Lady’s Smock (Cardamine pratensis)
Cowslips (primula veris)
This cheery flower can be seen all over the place at this time of year, in woodlands, meadows, alongside the roadside and basically any place where it’s safe from grazing animals! Historically once much more prevalent, the cowslip is making a comeback and starting to return in droves after declining for a time due to modern farming techniques and the increased use of pesticides. Featured in two of Shakespeare’s works, this flower is well loved and was often associated with May Day in English traditions. Another fantastic herbal remedy, the flowers have been used for headache and insomnia remedies as well as making tasty wine (although perhaps the latter wouldn’t help with the headaches!)
Forget-Me-Not (myosotis scorpioides)
These distinctive tiny blue flowers have many a tale bearing to the origins of the name. My favourite is that a prince was picking flowers for his beloved alongside a river, and lost his footing, falling to his watery grave. As he fell, he shouted ‘forget me not’! Whether true or not, it’s an easy way to remember that they like to grow near water from May through most of the summer. These flowers are also edible although I’ve yet to try them – some of my research suggested they’d be well used as cake decorations or in ice cubes as well as in salads.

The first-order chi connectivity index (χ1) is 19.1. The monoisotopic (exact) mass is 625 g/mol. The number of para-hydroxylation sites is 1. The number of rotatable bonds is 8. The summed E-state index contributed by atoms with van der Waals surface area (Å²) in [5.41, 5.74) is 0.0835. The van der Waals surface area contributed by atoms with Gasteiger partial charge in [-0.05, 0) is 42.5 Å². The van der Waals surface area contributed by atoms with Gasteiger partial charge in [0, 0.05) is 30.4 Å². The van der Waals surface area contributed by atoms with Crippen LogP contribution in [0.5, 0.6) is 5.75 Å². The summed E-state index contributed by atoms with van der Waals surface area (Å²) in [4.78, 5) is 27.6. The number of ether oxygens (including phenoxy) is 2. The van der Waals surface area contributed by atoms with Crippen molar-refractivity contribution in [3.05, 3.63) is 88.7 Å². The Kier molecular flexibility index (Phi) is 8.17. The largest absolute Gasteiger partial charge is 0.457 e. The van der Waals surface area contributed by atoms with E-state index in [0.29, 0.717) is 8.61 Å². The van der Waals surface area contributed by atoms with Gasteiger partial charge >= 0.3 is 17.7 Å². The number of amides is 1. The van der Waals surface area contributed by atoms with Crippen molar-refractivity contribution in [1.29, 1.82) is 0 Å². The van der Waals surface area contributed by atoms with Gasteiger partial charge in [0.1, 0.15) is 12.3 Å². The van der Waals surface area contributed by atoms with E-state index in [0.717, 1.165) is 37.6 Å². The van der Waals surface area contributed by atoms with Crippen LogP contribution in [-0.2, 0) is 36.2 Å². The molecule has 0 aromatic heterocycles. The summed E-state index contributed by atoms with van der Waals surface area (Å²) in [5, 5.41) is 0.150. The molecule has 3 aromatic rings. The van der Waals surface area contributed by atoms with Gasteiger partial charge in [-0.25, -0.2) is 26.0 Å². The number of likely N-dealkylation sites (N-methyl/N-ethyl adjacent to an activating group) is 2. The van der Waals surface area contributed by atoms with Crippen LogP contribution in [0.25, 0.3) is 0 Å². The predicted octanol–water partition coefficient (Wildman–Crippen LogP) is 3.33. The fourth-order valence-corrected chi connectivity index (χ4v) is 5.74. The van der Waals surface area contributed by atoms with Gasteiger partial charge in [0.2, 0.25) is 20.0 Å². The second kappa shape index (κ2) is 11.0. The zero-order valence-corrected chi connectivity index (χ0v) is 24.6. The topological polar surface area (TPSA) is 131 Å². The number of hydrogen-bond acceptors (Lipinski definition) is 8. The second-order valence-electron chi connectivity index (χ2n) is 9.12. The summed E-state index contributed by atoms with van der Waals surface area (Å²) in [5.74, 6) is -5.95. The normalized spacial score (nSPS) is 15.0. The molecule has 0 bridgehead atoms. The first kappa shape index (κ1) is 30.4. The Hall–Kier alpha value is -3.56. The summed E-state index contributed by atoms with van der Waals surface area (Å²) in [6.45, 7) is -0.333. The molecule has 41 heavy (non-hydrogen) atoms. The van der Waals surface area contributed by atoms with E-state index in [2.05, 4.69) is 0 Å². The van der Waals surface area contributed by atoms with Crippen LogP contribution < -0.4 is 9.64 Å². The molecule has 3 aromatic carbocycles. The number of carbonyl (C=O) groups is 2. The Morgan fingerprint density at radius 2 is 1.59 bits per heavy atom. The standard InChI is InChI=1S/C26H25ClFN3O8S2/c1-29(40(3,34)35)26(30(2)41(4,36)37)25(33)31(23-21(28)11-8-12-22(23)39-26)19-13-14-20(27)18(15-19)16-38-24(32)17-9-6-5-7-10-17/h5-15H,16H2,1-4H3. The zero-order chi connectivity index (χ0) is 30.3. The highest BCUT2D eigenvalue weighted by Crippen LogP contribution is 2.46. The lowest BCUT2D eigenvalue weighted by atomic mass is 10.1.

Snake’s-head Fritillary (fritillaria meleagris)
I stumbled across this flower in a friend’s garden just a few weeks ago and was absolutely captivated by it! This absolute beauty is named as it apparently looks like a snake’s head (although I’m not convinced) and unfortunately it is classed as a vulnerable plant as our loss of meadows is reducing it’s available habitat. It is a particular friend to our pollinators so is an important one to try and preserve. Luckily, a lot of conservation charities are on the case with this one but apparently it’s easy to grow despite being wild so maybe worth having a go and helping to keep the species alive?
Bluebell (Hyacinthoides non-scripta)
Author: Hannah Durdin, Content Whizz & Forest School Leader
Date: Wednesday 3rd May